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Mining giant Glencore reports US$676m first-half loss

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Swiss mining giant Glencore on Wednesday reported a first-half loss of US$676 million (S$948 million), a performance hit by what the company called the worst commodities market since the financial crash of 2008-2009.

[ZURICH] Swiss mining giant Glencore on Wednesday reported a first-half loss of US$676 million (S$948 million), a performance hit by what the company called the worst commodities market since the financial crash of 2008-2009.

In the first half of 2014, Glencore recorded profits of US$1.7 billion.

Its shares have fallen by 40 per cent this year, a plunge that has been driven in part by growing fears about a slowdown in China - the world's top commodities consumer.

But Glencore's record has also been dampened by an impairment of its recently acquired oil operation in Chad as well as bankruptcy proceedings at its Optimum Coal mine in South Africa.

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"The first half of 2015 was another challenging one for commodities," Glencore said in a statement. "Commodity prices are now at levels not seen since the financial crisis of 2008/2009."

Billionaire CEO Ivan Glasenberg however said the company was "well positioned to benefit from any improvement in pricing when it finally and inevitably materialises." Setting aside exceptional developments, including the impairment in Chad, Glencore posted a first-half profit of US$882 million.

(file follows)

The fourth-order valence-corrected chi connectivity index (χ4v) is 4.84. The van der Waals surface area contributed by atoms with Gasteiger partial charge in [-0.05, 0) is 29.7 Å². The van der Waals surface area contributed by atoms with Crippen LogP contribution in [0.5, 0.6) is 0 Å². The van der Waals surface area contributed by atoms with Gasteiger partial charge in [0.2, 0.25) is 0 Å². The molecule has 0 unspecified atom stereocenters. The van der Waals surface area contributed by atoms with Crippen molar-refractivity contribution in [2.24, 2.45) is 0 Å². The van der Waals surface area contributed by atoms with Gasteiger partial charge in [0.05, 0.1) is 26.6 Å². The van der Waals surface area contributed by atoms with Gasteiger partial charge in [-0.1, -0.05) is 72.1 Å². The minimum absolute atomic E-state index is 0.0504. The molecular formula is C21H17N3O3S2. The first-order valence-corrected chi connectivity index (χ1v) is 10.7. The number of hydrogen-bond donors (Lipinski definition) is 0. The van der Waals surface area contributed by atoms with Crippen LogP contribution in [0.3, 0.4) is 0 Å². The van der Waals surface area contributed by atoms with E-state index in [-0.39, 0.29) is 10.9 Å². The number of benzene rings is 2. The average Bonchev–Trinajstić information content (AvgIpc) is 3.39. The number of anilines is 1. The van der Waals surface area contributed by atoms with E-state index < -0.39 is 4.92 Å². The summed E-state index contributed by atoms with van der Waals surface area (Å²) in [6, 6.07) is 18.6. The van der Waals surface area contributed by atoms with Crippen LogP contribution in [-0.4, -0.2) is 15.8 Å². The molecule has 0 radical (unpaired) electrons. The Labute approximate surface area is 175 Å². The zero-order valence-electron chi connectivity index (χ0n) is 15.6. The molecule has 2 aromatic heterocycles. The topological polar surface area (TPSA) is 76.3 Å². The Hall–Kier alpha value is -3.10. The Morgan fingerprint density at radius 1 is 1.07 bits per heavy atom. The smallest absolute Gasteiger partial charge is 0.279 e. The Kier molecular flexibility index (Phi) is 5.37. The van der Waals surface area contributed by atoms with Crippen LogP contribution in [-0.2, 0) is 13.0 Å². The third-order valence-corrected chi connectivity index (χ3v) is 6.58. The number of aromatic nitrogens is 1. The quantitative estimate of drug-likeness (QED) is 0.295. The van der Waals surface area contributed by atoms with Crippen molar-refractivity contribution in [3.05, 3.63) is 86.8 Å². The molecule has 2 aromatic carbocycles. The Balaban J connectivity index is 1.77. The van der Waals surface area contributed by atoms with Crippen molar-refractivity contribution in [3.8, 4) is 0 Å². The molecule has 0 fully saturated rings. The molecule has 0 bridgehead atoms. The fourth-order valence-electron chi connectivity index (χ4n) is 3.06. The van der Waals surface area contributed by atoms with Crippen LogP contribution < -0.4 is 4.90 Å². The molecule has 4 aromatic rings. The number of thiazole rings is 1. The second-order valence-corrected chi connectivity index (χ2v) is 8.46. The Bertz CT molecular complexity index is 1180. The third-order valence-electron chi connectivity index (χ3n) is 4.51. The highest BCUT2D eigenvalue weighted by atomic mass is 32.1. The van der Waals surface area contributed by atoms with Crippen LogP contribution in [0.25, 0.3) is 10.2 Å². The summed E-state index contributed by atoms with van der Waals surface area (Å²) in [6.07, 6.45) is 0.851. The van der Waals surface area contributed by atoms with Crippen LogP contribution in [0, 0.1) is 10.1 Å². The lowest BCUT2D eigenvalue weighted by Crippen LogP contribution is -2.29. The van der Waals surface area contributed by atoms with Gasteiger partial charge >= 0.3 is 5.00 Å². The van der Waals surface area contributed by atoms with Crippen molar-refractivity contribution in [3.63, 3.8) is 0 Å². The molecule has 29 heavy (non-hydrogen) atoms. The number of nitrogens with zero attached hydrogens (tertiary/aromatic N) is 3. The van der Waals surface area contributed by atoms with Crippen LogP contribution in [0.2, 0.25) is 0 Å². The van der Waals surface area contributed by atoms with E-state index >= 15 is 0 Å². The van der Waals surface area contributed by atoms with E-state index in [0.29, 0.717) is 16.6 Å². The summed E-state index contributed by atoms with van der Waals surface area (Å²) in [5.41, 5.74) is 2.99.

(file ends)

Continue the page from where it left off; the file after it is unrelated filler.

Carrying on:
That figure marked a 56 per cent decline compared with the same time period last year.

"We have taken a range of actions in respect of our balance sheet, operations and capital spending," Glasenberg said, adding that the company was committed to preserving its credit rating and payouts to shareholders.

The firm last week announced its second cut in projected spending for 2015, lowering the figure to US$6.0 billion, after an initial projection of US$7.9 billion announced in December.

Glencore's large trading unit also saw a 29 per cent decline in profits compared to the first half of 2014, bringing in US$1.1 billion in profits, excluding exceptional events.

The company's "trading arm had previously been viewed as a way of hedging their exposure to a fall in commodity prices, but has also contributed to poor results," said Rebecca O'Keeffe, head of investment at Stockbroker - Interactive Investor.

Glencore purchased its oil business in Chad only last year, but low crude prices led to it being devalued by US$790 million dollars, the company said last week.

Bankruptcy proceedings have begun at its Optimum Coal operation in South Africa, with Glencore citing "unsustainable financial hardship" in its relationship with the state power generator Eskom, which Optimum had supplied.

After Glencore announced hundreds of job losses in South Africa last month, Pretoria immediately sought to negotiate a solution.

Glencore on Wednesday said "there is a reasonable prospect of rescuing Optimum," if the supply agreement with Eskom can be renegotiated.

The company's stocks had fallen six per cent to 165.50 pounds in early trading on the London exchange.

AFP

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